Lifted high above other cities by being rated as the Best City of the Year by Fast Company Magazine.
It’s a great testament to the innovative government and creative capitalism Texas is known for and why it is attracting individuals and businesses relocating from every state, including many from California.
“IT'S PAST 11 P.M., AND I'M walking with my husband in downtown Houston. We've just seen a play at the Alley Theatre, and the stroll to our car, which I'd left at my office, gives us time to dissect the show and enjoy the city at night.
“Enjoy the city at night: I never would have thought of doing that in 1980, when I first came to Houston. Back then, downtown was not a place I'd wanted to walk after dark. That I can do it now is one sign of how Houston, America's fourth-largest city and a place I've lived in and around for most of my life, continues to reinvent itself.
“We're a diverse city of 2.1 million residents, with A-list universities, top museums, and the world's largest and arguably best medical center. We have a vibrant business community and more Fortune 500 company HQs than any other city except New York, including food giant Sysco, Waste Management, and the expected oil-and-gas titans. Annise Parker became our mayor last year, making Houston the largest U.S. city ever to be run by an openly gay person. Yet we are often misperceived.
"Disappointingly to some, cowboys don't roam the streets (except during the rodeo and livestock show each March). When Giuseppe Bausilio, a title star in the national tour of Billy Elliot the Musical, came to town and I asked him what he wanted to do, the 13-year-old Swiss dancer replied, "I want to shoot a gun for the first time." Sigh.
“But another of the Billys, Daniel Russell, who hails from Australia, told me he wanted to visit NASA. For decades, that has been one of our symbols of research, teamwork, and the modern frontier spirit. That's the Houston I know and love.
“HOUSTON WAS BUILT ON THE determination to overcome life's little adversities ... like yellow fever. In the 1830s, when the New York -- born Allen brothers arrived on Buffalo Bayou's banks and began urging people to settle here, they failed to mention the mosquitoes or the swamps. Like the Houstonians who have come after them -- from oil prospectors to waves of immigrants from Latin America and Asia -- the brothers preferred to focus on the possibilities. "Entrepreneurship is in our DNA," says Walter Ulrich, president and CEO of the Houston Technology Center, an incubator with ties to Rice University.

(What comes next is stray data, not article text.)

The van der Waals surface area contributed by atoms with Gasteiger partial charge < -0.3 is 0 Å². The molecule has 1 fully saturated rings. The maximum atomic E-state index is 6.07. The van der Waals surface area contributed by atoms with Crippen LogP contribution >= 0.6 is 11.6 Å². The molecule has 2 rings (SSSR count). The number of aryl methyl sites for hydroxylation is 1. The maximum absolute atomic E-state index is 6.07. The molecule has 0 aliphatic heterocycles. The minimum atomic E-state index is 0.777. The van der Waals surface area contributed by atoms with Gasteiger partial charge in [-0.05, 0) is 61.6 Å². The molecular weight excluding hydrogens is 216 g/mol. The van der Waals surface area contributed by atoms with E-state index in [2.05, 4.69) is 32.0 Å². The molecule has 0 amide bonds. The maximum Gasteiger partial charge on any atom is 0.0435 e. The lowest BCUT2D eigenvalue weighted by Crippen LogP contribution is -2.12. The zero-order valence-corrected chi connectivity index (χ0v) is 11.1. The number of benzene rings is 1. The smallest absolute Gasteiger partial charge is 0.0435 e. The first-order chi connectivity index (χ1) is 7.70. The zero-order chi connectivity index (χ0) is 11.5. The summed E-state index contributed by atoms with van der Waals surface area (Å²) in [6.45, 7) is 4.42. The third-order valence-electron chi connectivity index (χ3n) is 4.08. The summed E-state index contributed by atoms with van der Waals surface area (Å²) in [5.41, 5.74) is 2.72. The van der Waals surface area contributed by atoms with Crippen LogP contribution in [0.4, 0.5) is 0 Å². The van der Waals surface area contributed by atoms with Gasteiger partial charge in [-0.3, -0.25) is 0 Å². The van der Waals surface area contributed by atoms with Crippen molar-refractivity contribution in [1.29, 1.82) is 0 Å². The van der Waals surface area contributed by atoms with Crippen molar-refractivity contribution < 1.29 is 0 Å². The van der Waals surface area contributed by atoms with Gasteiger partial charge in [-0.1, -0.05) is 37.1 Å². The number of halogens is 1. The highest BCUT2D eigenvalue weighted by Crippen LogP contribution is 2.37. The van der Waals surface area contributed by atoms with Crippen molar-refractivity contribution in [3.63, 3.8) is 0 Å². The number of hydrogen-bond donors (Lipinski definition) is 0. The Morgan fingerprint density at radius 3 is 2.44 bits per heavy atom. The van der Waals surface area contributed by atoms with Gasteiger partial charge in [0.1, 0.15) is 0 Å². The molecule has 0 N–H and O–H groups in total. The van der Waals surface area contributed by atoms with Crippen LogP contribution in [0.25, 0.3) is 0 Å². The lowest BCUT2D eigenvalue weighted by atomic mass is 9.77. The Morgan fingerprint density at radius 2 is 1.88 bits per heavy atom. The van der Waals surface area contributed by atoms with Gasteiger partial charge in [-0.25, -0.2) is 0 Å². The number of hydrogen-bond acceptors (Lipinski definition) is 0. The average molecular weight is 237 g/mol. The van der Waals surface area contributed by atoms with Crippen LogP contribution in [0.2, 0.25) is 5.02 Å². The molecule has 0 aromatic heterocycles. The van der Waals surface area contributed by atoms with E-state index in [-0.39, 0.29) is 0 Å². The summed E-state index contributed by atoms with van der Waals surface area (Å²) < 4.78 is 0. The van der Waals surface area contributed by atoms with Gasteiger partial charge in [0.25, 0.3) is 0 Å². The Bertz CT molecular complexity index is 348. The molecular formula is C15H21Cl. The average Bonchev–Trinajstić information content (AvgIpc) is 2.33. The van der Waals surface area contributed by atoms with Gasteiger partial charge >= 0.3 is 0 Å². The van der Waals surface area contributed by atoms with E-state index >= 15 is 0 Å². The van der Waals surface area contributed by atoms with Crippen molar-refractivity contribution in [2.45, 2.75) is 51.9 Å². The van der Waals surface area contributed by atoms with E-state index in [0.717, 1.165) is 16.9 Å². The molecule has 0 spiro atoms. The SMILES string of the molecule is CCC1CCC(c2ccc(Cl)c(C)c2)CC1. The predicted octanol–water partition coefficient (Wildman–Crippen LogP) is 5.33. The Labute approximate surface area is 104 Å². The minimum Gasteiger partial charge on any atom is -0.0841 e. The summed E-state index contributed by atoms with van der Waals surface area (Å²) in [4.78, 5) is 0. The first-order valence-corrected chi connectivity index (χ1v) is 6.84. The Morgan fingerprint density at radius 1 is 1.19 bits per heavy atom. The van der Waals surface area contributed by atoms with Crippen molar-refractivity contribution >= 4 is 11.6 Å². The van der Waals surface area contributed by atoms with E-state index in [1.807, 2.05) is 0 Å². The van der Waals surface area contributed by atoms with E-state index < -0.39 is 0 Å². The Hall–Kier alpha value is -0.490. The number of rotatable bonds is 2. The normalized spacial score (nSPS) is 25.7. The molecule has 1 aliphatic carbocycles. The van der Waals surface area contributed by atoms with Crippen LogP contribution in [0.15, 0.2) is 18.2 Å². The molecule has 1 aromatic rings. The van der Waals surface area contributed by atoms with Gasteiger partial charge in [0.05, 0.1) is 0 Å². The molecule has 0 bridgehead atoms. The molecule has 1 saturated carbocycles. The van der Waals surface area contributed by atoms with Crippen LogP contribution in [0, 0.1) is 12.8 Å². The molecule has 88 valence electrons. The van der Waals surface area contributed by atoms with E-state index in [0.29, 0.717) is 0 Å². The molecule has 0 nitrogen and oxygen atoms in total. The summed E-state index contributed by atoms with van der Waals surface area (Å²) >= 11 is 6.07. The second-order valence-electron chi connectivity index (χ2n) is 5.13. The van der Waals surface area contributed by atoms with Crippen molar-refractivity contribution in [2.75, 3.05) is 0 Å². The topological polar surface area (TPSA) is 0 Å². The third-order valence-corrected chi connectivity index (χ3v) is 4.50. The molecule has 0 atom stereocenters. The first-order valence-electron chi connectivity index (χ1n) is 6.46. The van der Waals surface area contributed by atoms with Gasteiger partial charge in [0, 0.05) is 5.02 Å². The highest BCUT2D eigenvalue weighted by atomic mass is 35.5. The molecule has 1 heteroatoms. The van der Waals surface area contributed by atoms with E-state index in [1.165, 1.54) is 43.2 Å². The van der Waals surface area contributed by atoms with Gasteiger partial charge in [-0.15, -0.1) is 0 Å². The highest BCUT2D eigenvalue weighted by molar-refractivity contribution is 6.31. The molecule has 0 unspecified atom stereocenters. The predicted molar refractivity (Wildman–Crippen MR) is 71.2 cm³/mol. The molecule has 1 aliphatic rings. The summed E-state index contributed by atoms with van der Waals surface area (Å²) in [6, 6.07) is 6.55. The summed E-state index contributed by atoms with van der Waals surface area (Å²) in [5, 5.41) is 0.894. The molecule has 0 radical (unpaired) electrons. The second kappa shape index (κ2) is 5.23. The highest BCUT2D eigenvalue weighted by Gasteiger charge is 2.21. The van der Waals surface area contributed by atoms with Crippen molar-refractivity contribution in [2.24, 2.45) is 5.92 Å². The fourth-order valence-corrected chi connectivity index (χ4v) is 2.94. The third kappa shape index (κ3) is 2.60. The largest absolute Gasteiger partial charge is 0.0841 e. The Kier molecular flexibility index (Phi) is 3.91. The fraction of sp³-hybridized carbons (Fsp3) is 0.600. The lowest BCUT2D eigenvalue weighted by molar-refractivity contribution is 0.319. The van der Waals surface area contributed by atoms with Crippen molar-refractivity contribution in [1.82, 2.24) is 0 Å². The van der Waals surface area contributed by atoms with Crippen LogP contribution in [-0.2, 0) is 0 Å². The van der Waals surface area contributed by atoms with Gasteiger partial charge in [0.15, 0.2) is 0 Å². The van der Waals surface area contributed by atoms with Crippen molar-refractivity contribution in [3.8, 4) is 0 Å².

"Houston is a mix of the wild, wild West and the most sophisticated global community in the world," says Leisa Holland-Nelson, a native Houstonian who spent 25 years working in the fashion industry in Manhattan before coming home to cofound an online communications firm called ContentActive. "Between those two elements, you just have incredible freedom."
“This sense of opportunity, coupled with Houston's affordability, might explain why, according to a Brookings study, Houston is one of the nation's prime magnets for people ages 25 to 34. Case in point: the Texas Medical Center, a collection of 49 world-class institutions with nearly 100,000 staffers that, in the words of president and CEO Dr. Richard Wainerdi, is practically "a private city" focused on healing. The collaboration, innovation, and specialization happening at TMC -- from the rehab of Arizona Congresswoman Gabrielle Giffords to "pediatric heart surgeons that work with children's hearts the size of strawberries," Wainerdi says -- is a huge draw for young professionals in health care.”